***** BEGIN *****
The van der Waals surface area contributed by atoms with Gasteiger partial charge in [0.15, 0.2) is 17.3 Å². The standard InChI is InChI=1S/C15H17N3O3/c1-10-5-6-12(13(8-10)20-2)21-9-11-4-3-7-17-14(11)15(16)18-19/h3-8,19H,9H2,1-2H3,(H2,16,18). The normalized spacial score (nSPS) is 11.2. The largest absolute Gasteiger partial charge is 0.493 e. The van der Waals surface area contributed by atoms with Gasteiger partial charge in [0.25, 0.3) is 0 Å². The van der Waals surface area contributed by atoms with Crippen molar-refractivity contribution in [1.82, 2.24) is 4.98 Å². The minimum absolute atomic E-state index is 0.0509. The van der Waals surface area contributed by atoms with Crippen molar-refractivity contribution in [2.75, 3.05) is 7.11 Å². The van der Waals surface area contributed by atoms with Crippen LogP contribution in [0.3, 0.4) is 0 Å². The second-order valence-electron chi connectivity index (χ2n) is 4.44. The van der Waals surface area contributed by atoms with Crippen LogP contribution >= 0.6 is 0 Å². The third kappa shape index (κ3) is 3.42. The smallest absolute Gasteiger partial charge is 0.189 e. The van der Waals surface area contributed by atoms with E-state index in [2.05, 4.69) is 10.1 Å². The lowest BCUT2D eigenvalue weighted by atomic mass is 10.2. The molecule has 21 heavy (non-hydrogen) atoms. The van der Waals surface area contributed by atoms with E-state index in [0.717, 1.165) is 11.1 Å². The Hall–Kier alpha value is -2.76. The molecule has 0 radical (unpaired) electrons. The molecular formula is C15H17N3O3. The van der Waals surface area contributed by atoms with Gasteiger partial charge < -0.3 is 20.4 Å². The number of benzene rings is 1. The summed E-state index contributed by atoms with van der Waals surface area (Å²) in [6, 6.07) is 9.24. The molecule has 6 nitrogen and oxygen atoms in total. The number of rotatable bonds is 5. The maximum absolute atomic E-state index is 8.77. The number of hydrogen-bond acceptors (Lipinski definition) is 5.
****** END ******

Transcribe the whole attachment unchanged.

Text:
The van der Waals surface area contributed by atoms with Gasteiger partial charge in [0.15, 0.2) is 17.3 Å². The standard InChI is InChI=1S/C15H17N3O3/c1-10-5-6-12(13(8-10)20-2)21-9-11-4-3-7-17-14(11)15(16)18-19/h3-8,19H,9H2,1-2H3,(H2,16,18). The normalized spacial score (nSPS) is 11.2. The largest absolute Gasteiger partial charge is 0.493 e. The van der Waals surface area contributed by atoms with Gasteiger partial charge in [0.25, 0.3) is 0 Å². The van der Waals surface area contributed by atoms with Crippen molar-refractivity contribution in [1.82, 2.24) is 4.98 Å². The minimum absolute atomic E-state index is 0.0509. The van der Waals surface area contributed by atoms with Crippen molar-refractivity contribution in [2.75, 3.05) is 7.11 Å². The van der Waals surface area contributed by atoms with Crippen LogP contribution in [0.3, 0.4) is 0 Å². The second-order valence-electron chi connectivity index (χ2n) is 4.44. The van der Waals surface area contributed by atoms with Crippen LogP contribution >= 0.6 is 0 Å². The third kappa shape index (κ3) is 3.42. The smallest absolute Gasteiger partial charge is 0.189 e. The van der Waals surface area contributed by atoms with E-state index in [2.05, 4.69) is 10.1 Å². The lowest BCUT2D eigenvalue weighted by atomic mass is 10.2. The molecule has 21 heavy (non-hydrogen) atoms. The van der Waals surface area contributed by atoms with E-state index in [0.717, 1.165) is 11.1 Å². The Hall–Kier alpha value is -2.76. The molecule has 0 radical (unpaired) electrons. The molecular formula is C15H17N3O3. The van der Waals surface area contributed by atoms with Gasteiger partial charge < -0.3 is 20.4 Å². The number of benzene rings is 1. The summed E-state index contributed by atoms with van der Waals surface area (Å²) in [6, 6.07) is 9.24. The molecule has 6 nitrogen and oxygen atoms in total. The number of rotatable bonds is 5. The maximum absolute atomic E-state index is 8.77. The number of hydrogen-bond acceptors (Lipinski definition) is 5.